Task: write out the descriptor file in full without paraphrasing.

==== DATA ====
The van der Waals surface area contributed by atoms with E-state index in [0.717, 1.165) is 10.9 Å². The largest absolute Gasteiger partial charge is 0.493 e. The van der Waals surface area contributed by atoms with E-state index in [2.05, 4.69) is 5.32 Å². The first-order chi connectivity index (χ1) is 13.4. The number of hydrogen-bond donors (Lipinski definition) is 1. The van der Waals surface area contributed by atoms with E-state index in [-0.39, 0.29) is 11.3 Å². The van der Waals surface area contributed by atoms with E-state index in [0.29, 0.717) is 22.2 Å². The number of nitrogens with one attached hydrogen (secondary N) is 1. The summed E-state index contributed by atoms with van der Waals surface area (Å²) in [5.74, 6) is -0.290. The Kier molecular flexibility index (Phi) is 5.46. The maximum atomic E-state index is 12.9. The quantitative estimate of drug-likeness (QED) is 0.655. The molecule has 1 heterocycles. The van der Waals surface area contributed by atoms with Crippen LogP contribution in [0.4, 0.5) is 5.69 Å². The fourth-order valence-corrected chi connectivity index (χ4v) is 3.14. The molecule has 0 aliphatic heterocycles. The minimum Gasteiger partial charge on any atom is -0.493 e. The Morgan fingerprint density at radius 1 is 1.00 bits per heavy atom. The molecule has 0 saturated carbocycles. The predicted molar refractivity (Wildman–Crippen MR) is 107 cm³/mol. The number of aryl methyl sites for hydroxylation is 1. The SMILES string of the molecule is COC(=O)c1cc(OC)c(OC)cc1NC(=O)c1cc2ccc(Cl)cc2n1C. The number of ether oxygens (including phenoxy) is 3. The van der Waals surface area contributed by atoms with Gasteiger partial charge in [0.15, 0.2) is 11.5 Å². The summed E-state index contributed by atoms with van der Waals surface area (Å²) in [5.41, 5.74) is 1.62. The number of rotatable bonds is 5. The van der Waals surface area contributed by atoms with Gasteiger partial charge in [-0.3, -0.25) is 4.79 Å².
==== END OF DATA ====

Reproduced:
The van der Waals surface area contributed by atoms with E-state index in [0.717, 1.165) is 10.9 Å². The largest absolute Gasteiger partial charge is 0.493 e. The van der Waals surface area contributed by atoms with E-state index in [2.05, 4.69) is 5.32 Å². The first-order chi connectivity index (χ1) is 13.4. The number of hydrogen-bond donors (Lipinski definition) is 1. The van der Waals surface area contributed by atoms with E-state index in [-0.39, 0.29) is 11.3 Å². The van der Waals surface area contributed by atoms with E-state index in [0.29, 0.717) is 22.2 Å². The number of nitrogens with one attached hydrogen (secondary N) is 1. The summed E-state index contributed by atoms with van der Waals surface area (Å²) in [5.74, 6) is -0.290. The Kier molecular flexibility index (Phi) is 5.46. The maximum atomic E-state index is 12.9. The quantitative estimate of drug-likeness (QED) is 0.655. The molecule has 1 heterocycles. The van der Waals surface area contributed by atoms with Crippen LogP contribution in [0.4, 0.5) is 5.69 Å². The fourth-order valence-corrected chi connectivity index (χ4v) is 3.14. The molecule has 0 aliphatic heterocycles. The minimum Gasteiger partial charge on any atom is -0.493 e. The Morgan fingerprint density at radius 1 is 1.00 bits per heavy atom. The molecule has 0 saturated carbocycles. The predicted molar refractivity (Wildman–Crippen MR) is 107 cm³/mol. The number of aryl methyl sites for hydroxylation is 1. The SMILES string of the molecule is COC(=O)c1cc(OC)c(OC)cc1NC(=O)c1cc2ccc(Cl)cc2n1C. The number of ether oxygens (including phenoxy) is 3. The van der Waals surface area contributed by atoms with Gasteiger partial charge in [0.15, 0.2) is 11.5 Å². The summed E-state index contributed by atoms with van der Waals surface area (Å²) in [5.41, 5.74) is 1.62. The number of rotatable bonds is 5. The van der Waals surface area contributed by atoms with Gasteiger partial charge in [-0.3, -0.25) is 4.79 Å².